The history of abolition shows that sometimes excess leads to success.
Remember Barry Goldwater? Nominated for President by the Republican party in 1964, he probably lost the election in the five seconds it took to deliver these words: “Extremism in the defense of liberty is no vice and … moderation in the pursuit of justice is no virtue.”
A teenager at the time, I couldn’t understand the fuss he caused. Gold-water’s assertion seemed perfectly logical to me. He had not said he would drop the atom bomb, only that he would go all out for what he believed.
Now, a little older, I understand what worried people. It was that word, extremism. Extremists are people who go looking for a fight. They see the world as a moral battlefield, with themselves as the last line of defense at Armageddon. Make them your leaders, and you can plan on being dragged into one quarrel after another.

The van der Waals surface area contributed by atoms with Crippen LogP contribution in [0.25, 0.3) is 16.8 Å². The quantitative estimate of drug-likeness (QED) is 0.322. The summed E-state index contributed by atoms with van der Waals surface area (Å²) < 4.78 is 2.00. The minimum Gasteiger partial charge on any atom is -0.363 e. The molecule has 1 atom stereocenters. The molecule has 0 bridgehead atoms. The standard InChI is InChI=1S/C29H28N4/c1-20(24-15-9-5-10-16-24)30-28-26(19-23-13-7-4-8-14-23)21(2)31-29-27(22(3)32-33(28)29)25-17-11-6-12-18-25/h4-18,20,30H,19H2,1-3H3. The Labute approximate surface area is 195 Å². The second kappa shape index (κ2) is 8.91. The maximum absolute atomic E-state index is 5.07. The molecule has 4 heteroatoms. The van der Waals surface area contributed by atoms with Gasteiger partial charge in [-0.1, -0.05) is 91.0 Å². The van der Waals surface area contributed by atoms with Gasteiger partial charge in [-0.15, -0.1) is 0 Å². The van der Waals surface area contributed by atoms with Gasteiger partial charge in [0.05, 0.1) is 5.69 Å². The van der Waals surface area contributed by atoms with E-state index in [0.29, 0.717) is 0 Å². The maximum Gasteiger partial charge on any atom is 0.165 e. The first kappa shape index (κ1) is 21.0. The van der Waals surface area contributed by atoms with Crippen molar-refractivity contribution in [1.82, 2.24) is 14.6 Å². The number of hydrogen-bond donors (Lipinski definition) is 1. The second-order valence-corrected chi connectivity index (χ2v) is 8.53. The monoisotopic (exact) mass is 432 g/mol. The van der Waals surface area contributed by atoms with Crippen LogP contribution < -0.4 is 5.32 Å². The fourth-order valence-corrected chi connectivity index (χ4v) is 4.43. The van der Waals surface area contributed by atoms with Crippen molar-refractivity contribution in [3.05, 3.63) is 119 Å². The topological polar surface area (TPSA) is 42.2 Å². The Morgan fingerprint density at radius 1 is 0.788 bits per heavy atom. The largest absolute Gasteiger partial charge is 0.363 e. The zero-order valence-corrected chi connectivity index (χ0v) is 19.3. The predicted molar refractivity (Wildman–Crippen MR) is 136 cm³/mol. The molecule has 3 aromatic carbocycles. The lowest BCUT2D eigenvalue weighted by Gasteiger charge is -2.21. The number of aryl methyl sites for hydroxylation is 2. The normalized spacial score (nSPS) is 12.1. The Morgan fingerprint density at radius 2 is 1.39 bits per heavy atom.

Some friends of mine belonged to a church that had long displayed an American flag. Then, at a congregational meeting, a leading member made a passionate motion that the flag be removed. He saw it as a symbol declaring God an American, and the church an American institution.
As much as the congregation agreed that Christian faith was quite different from American patriotism, they were not anxious to remove the American flag. That would be understood as a symbol, too—a symbol of rejecting America. They would rather the issue had never been raised, but as my friend said, when someone makes such a motion, you’re forced to respond.
So a compromise was suggested: Why not add the “Christian” flag to the sanctuary’s decoration? No, countered the motion’s sponsor, that would simply suggest that Christianity and Americanism were parallel and equal loyalties. Could that ...1
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